European Gas Giant Backs French Fear Of Fracking

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European Gas Giant Backs French Fear Of Fracking (Forbes, Sep. 22, 2011):

Europe’s largest natural gas firm, the Paris-based GDF Suez, agrees with the French government that hydraulic fracturing must be made safer for the environment before it is used to develop natural gas from shale resources in Europe.

“There will be no development of shale gas (in France) without the maximum of measures to protect the environment,” Gerard Mestrallet, the chief executive officer of GDF Suez, said in an interview with Bloomberg. France banned hydraulic fracturing earlier this year , despite the potential for extensive shale gas development in Southern France.

“There are concerns about the environmental impact,” Mestrallet said. “Probably it can be improved and probably it has to be improved.”

Hydraulic fracturing, or fracking, is under widespread development in the United States, fueling a natural gas supply boom, with an EPA review of its environmental safety underway. The U.S. success has set off shale gas explorations worldwide, and promising sites have been uncovered in Europe, particularly in France, Germany, Poland, and Ireland.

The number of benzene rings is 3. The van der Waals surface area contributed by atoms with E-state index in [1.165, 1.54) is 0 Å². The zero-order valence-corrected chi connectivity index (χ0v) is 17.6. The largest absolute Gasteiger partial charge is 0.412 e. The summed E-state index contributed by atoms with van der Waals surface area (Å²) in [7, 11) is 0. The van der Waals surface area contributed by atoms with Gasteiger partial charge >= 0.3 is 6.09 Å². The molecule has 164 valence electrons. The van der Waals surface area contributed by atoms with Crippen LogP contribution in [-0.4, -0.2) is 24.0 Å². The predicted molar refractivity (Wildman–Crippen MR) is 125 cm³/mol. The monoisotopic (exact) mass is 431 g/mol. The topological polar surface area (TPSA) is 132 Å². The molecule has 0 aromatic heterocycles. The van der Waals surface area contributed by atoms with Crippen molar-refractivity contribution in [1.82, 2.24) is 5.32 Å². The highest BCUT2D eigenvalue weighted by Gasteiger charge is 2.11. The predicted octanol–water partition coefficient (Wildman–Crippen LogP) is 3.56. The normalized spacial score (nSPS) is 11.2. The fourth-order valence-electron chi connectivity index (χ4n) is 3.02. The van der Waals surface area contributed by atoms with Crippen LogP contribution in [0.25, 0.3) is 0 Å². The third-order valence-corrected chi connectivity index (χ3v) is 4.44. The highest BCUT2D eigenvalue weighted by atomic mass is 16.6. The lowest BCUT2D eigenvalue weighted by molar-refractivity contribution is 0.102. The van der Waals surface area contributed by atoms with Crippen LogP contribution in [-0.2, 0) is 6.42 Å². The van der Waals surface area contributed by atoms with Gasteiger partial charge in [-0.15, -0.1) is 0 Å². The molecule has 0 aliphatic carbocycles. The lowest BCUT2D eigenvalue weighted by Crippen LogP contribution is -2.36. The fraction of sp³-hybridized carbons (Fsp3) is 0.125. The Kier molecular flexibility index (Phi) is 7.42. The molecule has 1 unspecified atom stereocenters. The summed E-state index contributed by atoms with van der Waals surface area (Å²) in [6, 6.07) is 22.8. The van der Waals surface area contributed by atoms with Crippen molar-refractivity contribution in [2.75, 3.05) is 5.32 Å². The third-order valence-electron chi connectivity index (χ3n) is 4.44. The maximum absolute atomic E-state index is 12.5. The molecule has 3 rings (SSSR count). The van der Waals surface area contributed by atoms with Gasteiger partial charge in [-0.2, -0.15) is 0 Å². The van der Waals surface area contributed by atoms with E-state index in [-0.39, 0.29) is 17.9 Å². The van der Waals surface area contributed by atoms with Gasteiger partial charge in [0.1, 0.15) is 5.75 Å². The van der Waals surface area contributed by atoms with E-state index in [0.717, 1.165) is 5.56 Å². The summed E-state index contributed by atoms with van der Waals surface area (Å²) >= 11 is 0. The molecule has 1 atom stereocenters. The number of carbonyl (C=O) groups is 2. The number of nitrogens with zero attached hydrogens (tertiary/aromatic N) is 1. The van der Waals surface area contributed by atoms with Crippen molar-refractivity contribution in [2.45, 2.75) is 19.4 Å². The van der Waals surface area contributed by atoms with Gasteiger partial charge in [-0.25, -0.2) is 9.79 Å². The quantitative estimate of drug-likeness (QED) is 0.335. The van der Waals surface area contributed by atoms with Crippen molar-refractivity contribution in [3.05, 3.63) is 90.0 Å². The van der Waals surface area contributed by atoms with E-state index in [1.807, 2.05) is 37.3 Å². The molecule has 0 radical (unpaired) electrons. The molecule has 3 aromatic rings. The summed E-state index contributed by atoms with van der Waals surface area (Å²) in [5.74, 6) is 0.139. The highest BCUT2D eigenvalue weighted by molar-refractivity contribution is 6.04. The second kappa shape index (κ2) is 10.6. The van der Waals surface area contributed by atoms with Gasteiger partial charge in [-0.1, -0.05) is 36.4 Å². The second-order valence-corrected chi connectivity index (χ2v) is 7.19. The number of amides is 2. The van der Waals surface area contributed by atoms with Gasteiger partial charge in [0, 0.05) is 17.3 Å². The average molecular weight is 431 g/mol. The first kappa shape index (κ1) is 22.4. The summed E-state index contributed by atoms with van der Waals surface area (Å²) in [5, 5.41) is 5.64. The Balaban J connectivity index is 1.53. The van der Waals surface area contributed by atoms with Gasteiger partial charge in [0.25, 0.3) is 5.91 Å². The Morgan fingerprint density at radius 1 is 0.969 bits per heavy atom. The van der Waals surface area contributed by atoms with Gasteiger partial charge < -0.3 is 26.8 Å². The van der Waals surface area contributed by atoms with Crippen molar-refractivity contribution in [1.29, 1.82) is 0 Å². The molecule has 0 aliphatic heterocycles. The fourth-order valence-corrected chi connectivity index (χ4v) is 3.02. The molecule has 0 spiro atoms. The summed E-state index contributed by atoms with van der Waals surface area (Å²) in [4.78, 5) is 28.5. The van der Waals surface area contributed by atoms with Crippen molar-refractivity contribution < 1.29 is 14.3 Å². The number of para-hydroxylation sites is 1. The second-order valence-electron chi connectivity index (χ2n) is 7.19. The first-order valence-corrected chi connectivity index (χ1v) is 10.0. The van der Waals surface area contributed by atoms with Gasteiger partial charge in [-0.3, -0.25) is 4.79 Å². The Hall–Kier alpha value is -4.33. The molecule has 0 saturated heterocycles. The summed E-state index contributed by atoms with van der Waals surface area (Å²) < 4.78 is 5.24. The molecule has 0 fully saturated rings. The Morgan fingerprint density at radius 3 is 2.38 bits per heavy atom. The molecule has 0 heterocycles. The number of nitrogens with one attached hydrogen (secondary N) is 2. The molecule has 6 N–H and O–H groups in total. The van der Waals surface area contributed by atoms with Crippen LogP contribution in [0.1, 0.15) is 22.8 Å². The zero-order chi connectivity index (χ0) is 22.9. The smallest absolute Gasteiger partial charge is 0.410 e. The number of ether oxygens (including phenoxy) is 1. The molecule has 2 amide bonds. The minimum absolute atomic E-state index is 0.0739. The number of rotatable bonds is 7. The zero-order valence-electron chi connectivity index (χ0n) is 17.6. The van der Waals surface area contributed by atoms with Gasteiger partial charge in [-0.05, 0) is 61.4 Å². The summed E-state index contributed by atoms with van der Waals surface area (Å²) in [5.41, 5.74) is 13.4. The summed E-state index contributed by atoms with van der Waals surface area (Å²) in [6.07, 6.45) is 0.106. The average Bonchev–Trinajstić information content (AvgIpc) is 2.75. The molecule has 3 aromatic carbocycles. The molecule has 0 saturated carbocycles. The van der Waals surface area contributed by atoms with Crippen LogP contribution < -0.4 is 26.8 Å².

Not all gas companies share Mestrallet’s symapthy for environmental concerns. An Australian firm that holds a license to develop 500 shale gas wells in northwest Ireland has assured the public the process is safe.

Richard Moorman, CEO of Tamboran, even told residents of Sligo the firm would not use chemicals in the natural-gas extraction process.

Fracking fluids are believed to contain, in addition to water, benzene, ethylbenzene, formaldehyde, methanol, naphthalene, polycyclic aromatic hydrocarbons, toluene, xylene, boric acid, hydrochloric acid, isopropanol, and diesel fuel.

In the U.S., only the use of diesel fuel must be disclosed, and the formula used at each well may be guarded as a trade secret.

The Energy Policy Act of 2005 exempted hydraulic fracturing operations from the Safe Drinking Water Act, freeing drilling companies from the obligation to disclose the chemicals injected into deep shale formations to shatter shale and convey gas back to the well.

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